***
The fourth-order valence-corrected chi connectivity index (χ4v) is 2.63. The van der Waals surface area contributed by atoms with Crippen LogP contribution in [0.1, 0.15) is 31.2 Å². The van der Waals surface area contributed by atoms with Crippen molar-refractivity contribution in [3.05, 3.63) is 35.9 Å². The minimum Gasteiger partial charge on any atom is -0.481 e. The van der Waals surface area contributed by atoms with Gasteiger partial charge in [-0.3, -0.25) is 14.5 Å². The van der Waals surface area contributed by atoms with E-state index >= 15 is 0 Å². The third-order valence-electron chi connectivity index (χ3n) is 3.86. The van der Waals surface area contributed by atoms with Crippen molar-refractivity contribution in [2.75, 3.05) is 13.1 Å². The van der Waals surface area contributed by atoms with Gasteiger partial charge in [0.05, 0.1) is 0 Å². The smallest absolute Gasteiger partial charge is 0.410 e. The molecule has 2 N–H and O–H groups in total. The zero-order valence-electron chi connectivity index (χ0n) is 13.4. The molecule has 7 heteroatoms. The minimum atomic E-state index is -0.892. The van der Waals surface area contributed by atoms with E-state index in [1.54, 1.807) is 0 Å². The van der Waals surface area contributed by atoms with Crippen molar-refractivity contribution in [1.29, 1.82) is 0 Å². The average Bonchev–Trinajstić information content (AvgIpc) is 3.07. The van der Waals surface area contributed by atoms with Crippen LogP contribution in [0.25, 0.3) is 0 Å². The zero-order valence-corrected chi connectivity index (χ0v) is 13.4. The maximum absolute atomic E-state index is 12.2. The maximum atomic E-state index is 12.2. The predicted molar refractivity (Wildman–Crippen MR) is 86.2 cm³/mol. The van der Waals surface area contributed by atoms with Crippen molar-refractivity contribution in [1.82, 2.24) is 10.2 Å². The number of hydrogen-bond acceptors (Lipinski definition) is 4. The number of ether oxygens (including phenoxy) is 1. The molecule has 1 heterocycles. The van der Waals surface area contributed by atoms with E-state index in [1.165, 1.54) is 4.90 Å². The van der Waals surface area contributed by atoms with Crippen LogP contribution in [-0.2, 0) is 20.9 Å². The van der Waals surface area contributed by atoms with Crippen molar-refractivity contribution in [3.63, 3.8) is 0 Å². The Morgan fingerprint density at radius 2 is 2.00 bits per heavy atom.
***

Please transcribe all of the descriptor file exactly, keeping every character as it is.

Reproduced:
The fourth-order valence-corrected chi connectivity index (χ4v) is 2.63. The van der Waals surface area contributed by atoms with Crippen LogP contribution in [0.1, 0.15) is 31.2 Å². The van der Waals surface area contributed by atoms with Crippen molar-refractivity contribution in [3.05, 3.63) is 35.9 Å². The minimum Gasteiger partial charge on any atom is -0.481 e. The van der Waals surface area contributed by atoms with Gasteiger partial charge in [-0.3, -0.25) is 14.5 Å². The van der Waals surface area contributed by atoms with E-state index >= 15 is 0 Å². The third-order valence-electron chi connectivity index (χ3n) is 3.86. The van der Waals surface area contributed by atoms with Crippen molar-refractivity contribution in [2.75, 3.05) is 13.1 Å². The van der Waals surface area contributed by atoms with Gasteiger partial charge in [0.05, 0.1) is 0 Å². The smallest absolute Gasteiger partial charge is 0.410 e. The molecule has 2 N–H and O–H groups in total. The zero-order valence-electron chi connectivity index (χ0n) is 13.4. The molecule has 7 heteroatoms. The minimum atomic E-state index is -0.892. The van der Waals surface area contributed by atoms with E-state index in [1.54, 1.807) is 0 Å². The van der Waals surface area contributed by atoms with Crippen molar-refractivity contribution in [1.29, 1.82) is 0 Å². The average Bonchev–Trinajstić information content (AvgIpc) is 3.07. The van der Waals surface area contributed by atoms with Crippen LogP contribution in [0.25, 0.3) is 0 Å². The zero-order valence-corrected chi connectivity index (χ0v) is 13.4. The maximum absolute atomic E-state index is 12.2. The maximum atomic E-state index is 12.2. The predicted molar refractivity (Wildman–Crippen MR) is 86.2 cm³/mol. The van der Waals surface area contributed by atoms with Crippen molar-refractivity contribution in [1.82, 2.24) is 10.2 Å². The number of hydrogen-bond acceptors (Lipinski definition) is 4. The number of ether oxygens (including phenoxy) is 1. The molecule has 1 heterocycles. The van der Waals surface area contributed by atoms with E-state index in [1.165, 1.54) is 4.90 Å². The van der Waals surface area contributed by atoms with Crippen LogP contribution in [-0.2, 0) is 20.9 Å². The van der Waals surface area contributed by atoms with Crippen molar-refractivity contribution in [3.63, 3.8) is 0 Å². The Morgan fingerprint density at radius 2 is 2.00 bits per heavy atom.